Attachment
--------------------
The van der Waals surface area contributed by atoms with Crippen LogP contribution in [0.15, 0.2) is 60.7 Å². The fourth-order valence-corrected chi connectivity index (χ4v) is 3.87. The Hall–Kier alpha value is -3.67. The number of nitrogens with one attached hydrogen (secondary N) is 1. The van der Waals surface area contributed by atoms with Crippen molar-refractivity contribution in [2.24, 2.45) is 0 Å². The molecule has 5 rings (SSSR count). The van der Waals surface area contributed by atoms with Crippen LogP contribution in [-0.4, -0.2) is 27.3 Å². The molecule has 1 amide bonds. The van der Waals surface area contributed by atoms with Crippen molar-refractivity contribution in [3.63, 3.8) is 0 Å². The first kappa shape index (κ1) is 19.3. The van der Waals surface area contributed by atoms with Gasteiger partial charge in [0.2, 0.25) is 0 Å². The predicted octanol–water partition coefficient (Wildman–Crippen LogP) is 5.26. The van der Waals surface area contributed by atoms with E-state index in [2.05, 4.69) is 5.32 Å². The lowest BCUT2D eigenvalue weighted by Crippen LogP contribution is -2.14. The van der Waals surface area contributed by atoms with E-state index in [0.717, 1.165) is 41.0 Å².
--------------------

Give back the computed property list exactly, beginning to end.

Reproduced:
The van der Waals surface area contributed by atoms with Crippen LogP contribution in [0.15, 0.2) is 60.7 Å². The fourth-order valence-corrected chi connectivity index (χ4v) is 3.87. The Hall–Kier alpha value is -3.67. The number of nitrogens with one attached hydrogen (secondary N) is 1. The van der Waals surface area contributed by atoms with Crippen molar-refractivity contribution in [2.24, 2.45) is 0 Å². The molecule has 5 rings (SSSR count). The van der Waals surface area contributed by atoms with Crippen LogP contribution in [-0.4, -0.2) is 27.3 Å². The molecule has 1 amide bonds. The van der Waals surface area contributed by atoms with Crippen molar-refractivity contribution in [3.63, 3.8) is 0 Å². The first kappa shape index (κ1) is 19.3. The van der Waals surface area contributed by atoms with Gasteiger partial charge in [0.2, 0.25) is 0 Å². The predicted octanol–water partition coefficient (Wildman–Crippen LogP) is 5.26. The van der Waals surface area contributed by atoms with E-state index in [2.05, 4.69) is 5.32 Å². The lowest BCUT2D eigenvalue weighted by Crippen LogP contribution is -2.14. The van der Waals surface area contributed by atoms with E-state index in [0.717, 1.165) is 41.0 Å².